• Stand ins. Hollywood uses stand-ins for focus all the time. While Tom Cruise sits in his trailer sipping herbal tea, some guy who’s the same height stands in the middle of the street for half an hour in the freezing cold as the Director of Photography and the Focus Puller figure out the shot. Since you’re alone however, you’re not afforded that luxury.
  • One stand-in that you usually do have with you is your tripod. Take the camera off the tripod, stand on your tape mark (the place where you’ll be standing when the camera is rolling) and manually focus on the tripod head. Then put it back. While it’s a little cumbersome, you have the benefit of not having to pay your tripod union wages.

Sound Off!

So if you have no crew, how do you get sound? Typically on a production, there’s a sound assistant holding a boom to get the microphone in place. Instead you can…

  • Use a lavaliere. These small microphones clip to your shirt, jacket or tie. Down side is, they’re visible.
  • Hand hold the microphone. The type of production you’re doing will tell you whether you can get away with this news-reporter type technique.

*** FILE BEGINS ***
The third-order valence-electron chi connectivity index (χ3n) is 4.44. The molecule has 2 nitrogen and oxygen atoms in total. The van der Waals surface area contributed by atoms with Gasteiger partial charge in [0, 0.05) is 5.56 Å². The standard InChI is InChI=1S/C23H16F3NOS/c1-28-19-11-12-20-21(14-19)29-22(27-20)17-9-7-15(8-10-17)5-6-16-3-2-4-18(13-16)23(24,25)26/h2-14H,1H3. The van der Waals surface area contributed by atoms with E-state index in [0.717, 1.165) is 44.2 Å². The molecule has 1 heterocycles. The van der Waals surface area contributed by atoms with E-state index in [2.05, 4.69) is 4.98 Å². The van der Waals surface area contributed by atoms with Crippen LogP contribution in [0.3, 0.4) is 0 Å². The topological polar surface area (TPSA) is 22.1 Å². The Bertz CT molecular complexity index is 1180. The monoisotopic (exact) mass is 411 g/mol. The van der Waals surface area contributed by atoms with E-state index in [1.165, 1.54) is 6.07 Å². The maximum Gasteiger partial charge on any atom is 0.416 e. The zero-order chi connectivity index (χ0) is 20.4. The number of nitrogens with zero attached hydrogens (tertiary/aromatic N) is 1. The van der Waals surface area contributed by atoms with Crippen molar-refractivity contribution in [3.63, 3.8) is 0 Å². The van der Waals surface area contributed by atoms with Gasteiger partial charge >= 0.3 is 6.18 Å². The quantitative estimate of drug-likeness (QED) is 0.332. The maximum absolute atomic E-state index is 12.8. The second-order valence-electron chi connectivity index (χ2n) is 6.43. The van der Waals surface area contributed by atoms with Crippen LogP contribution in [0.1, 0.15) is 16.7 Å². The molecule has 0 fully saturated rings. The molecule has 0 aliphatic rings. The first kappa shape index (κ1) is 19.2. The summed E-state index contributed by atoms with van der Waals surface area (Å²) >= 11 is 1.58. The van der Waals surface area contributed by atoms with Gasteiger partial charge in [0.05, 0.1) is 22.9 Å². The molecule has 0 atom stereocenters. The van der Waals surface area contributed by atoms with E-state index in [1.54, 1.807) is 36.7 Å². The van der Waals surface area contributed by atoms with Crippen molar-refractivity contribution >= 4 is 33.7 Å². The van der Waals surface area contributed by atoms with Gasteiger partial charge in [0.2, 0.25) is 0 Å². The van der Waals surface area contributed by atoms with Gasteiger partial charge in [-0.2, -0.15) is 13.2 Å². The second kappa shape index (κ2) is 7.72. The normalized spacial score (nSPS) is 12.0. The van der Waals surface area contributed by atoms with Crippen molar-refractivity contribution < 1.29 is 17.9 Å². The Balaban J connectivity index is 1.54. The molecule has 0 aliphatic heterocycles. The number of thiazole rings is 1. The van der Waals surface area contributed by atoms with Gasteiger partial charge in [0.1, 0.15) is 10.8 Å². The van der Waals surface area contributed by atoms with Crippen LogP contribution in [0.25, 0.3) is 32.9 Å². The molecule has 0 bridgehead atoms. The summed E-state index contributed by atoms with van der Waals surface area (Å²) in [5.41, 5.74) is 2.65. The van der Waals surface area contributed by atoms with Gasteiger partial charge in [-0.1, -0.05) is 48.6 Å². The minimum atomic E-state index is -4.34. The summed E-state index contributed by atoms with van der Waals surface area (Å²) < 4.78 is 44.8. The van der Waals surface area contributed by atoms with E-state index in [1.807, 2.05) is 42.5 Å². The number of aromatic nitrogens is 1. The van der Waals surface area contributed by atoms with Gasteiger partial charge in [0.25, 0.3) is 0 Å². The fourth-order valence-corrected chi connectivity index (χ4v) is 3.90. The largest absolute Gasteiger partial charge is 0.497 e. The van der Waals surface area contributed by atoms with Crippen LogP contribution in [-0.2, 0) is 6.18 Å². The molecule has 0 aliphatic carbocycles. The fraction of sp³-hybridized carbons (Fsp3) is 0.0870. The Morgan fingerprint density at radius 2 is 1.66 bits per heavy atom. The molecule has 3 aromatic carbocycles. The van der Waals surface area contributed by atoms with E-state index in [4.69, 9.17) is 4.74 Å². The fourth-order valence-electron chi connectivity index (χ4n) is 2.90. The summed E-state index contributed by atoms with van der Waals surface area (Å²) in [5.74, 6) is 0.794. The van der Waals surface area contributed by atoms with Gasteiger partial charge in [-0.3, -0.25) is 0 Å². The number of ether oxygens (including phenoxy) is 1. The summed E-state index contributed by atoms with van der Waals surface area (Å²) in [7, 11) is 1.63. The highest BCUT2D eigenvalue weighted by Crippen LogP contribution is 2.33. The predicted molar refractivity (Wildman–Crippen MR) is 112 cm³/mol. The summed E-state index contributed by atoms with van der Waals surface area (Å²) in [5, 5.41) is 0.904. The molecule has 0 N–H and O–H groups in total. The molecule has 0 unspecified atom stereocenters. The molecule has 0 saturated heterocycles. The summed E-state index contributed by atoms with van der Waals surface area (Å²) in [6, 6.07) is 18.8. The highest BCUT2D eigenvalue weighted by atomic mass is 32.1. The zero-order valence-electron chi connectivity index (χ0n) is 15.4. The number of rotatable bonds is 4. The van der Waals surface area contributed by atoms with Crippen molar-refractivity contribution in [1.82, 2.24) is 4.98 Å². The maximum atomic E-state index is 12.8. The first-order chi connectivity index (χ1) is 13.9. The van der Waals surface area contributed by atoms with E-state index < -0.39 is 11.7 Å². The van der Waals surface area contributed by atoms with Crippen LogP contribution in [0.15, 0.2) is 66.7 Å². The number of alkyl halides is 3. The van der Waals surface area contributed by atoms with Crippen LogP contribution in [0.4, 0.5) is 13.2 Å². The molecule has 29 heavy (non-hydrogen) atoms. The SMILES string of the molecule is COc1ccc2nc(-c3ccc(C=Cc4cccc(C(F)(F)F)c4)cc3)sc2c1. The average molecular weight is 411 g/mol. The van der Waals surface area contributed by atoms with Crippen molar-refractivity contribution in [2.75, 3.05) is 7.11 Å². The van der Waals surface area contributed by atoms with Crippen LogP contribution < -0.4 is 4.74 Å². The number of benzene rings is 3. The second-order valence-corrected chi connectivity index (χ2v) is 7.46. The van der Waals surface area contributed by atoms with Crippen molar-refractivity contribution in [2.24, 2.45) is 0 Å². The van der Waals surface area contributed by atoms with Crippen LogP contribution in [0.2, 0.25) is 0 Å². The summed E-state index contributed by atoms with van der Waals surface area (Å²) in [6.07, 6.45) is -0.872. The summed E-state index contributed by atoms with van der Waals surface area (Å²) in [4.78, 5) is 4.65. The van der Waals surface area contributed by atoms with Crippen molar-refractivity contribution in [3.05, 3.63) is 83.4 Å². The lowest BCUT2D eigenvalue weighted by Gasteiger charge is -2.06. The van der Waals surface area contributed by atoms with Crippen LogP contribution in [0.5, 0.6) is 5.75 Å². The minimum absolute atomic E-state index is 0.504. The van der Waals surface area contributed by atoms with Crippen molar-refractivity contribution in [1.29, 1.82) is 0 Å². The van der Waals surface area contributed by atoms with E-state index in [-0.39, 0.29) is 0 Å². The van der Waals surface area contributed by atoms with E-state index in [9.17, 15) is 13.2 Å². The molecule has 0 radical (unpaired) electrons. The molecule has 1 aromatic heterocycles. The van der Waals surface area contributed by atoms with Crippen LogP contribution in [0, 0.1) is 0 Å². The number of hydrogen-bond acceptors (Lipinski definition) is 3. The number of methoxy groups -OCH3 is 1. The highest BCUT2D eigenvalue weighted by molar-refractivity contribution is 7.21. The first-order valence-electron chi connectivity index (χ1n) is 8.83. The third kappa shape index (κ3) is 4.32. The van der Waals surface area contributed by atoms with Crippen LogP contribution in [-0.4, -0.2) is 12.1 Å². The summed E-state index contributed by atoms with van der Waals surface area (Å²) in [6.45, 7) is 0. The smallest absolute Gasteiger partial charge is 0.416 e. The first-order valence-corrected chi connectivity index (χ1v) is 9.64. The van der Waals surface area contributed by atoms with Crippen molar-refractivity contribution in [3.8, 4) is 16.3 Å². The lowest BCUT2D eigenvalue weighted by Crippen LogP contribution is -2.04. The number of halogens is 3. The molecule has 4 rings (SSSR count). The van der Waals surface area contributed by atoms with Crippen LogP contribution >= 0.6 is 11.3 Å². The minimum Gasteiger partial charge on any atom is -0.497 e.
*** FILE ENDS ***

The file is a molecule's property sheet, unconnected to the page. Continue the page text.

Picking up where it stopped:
• Use a microphone stand. Any medium sized music store will be happy to sell you a boom microphone stand designed for guitar players that allow you to position the microphone horizontally and vertically.
  • Hang it from the ceiling. Wrap the cable around your chandelier or put a hook in the ceiling.
  • Gaffer’s tape it to the back of a chair, a plant, etc.

Background and Lighting

After setting up your background and lighting, you’re going to want to roll some tape and look at it — preferably on a well-adjusted, full-sized television monitor.

Make sure there are no trees or lamp posts growing out of your head, that the highlights aren’t blown out, that the cable from your microphone isn’t in the shot, and that the focus is set the way you want it to be for your shot.

Be Bold! Just Turn the Camera

Sometimes there’s no need to go to great lengths to videotape yourself. There’s a whole new genre of holding-the-camera-backwards-at-myself video, from The Blair Witch Project to the Hong Kong action extravaganza So Close. This current popular culture imaging is timely right now, it might not be next year.
A hand held camera pointed backwards at the operator can give a real and intimate feeling to a video letter or a travel piece. It gives an informal air to autovideobiography that a static shot from a tripod lacks. To do this technique best, you’ll want to have your zoom setting at its widest angle.


Sometimes it’s just you and the camera, but that doesn’t mean you won’t be able to get the job done. Some simple tools along with a little know-how and common sense will guide you through being the talent, key grip, gofer, sound AND cameraperson.

Contributing Editor Kyle Cassidy is a video artist
and network engineer and co-author of
Internetworking and Security.

The Videomaker Editors are dedicated to bringing you the information you need to produce and share better video.